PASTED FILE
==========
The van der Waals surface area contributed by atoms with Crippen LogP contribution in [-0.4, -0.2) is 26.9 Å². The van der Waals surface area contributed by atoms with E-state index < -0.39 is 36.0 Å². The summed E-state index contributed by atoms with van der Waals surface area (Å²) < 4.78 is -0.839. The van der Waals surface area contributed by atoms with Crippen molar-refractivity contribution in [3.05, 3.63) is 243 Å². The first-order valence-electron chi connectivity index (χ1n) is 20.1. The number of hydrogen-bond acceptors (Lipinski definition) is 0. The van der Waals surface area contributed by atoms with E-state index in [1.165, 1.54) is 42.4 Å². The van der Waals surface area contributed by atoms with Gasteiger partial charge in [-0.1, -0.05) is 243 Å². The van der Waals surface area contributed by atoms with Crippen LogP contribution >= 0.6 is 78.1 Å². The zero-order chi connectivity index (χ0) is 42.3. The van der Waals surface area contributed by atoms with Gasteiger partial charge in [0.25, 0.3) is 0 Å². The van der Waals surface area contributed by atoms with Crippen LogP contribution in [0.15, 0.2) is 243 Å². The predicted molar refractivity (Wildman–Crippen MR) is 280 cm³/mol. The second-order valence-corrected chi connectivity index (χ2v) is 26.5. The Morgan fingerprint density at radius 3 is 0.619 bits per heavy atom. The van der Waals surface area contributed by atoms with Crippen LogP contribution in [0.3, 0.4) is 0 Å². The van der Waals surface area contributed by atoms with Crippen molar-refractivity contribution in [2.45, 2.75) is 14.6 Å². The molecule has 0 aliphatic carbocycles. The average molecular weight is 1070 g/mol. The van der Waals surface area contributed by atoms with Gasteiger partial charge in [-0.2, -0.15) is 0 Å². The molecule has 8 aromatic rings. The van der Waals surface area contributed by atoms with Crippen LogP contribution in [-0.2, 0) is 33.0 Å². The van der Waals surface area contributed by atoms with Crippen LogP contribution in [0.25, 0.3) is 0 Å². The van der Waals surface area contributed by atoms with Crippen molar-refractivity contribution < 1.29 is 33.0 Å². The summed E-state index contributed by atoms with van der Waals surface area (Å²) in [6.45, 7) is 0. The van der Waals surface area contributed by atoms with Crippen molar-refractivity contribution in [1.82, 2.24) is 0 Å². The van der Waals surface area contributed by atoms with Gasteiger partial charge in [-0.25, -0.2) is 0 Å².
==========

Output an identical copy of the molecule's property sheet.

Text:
The van der Waals surface area contributed by atoms with Crippen LogP contribution in [-0.4, -0.2) is 26.9 Å². The van der Waals surface area contributed by atoms with E-state index < -0.39 is 36.0 Å². The summed E-state index contributed by atoms with van der Waals surface area (Å²) < 4.78 is -0.839. The van der Waals surface area contributed by atoms with Crippen molar-refractivity contribution in [3.05, 3.63) is 243 Å². The first-order valence-electron chi connectivity index (χ1n) is 20.1. The number of hydrogen-bond acceptors (Lipinski definition) is 0. The van der Waals surface area contributed by atoms with E-state index in [1.165, 1.54) is 42.4 Å². The van der Waals surface area contributed by atoms with Gasteiger partial charge in [-0.1, -0.05) is 243 Å². The van der Waals surface area contributed by atoms with Crippen LogP contribution >= 0.6 is 78.1 Å². The zero-order chi connectivity index (χ0) is 42.3. The van der Waals surface area contributed by atoms with Gasteiger partial charge in [0.25, 0.3) is 0 Å². The van der Waals surface area contributed by atoms with Crippen LogP contribution in [0.15, 0.2) is 243 Å². The predicted molar refractivity (Wildman–Crippen MR) is 280 cm³/mol. The second-order valence-corrected chi connectivity index (χ2v) is 26.5. The Morgan fingerprint density at radius 3 is 0.619 bits per heavy atom. The van der Waals surface area contributed by atoms with Crippen LogP contribution in [0.3, 0.4) is 0 Å². The van der Waals surface area contributed by atoms with Crippen molar-refractivity contribution in [2.45, 2.75) is 14.6 Å². The molecule has 0 aliphatic carbocycles. The average molecular weight is 1070 g/mol. The van der Waals surface area contributed by atoms with Gasteiger partial charge in [-0.2, -0.15) is 0 Å². The molecule has 8 aromatic rings. The van der Waals surface area contributed by atoms with Crippen LogP contribution in [-0.2, 0) is 33.0 Å². The van der Waals surface area contributed by atoms with Crippen LogP contribution in [0.25, 0.3) is 0 Å². The van der Waals surface area contributed by atoms with Crippen molar-refractivity contribution < 1.29 is 33.0 Å². The summed E-state index contributed by atoms with van der Waals surface area (Å²) in [6.45, 7) is 0. The van der Waals surface area contributed by atoms with Crippen molar-refractivity contribution in [1.82, 2.24) is 0 Å². The van der Waals surface area contributed by atoms with Gasteiger partial charge in [-0.25, -0.2) is 0 Å².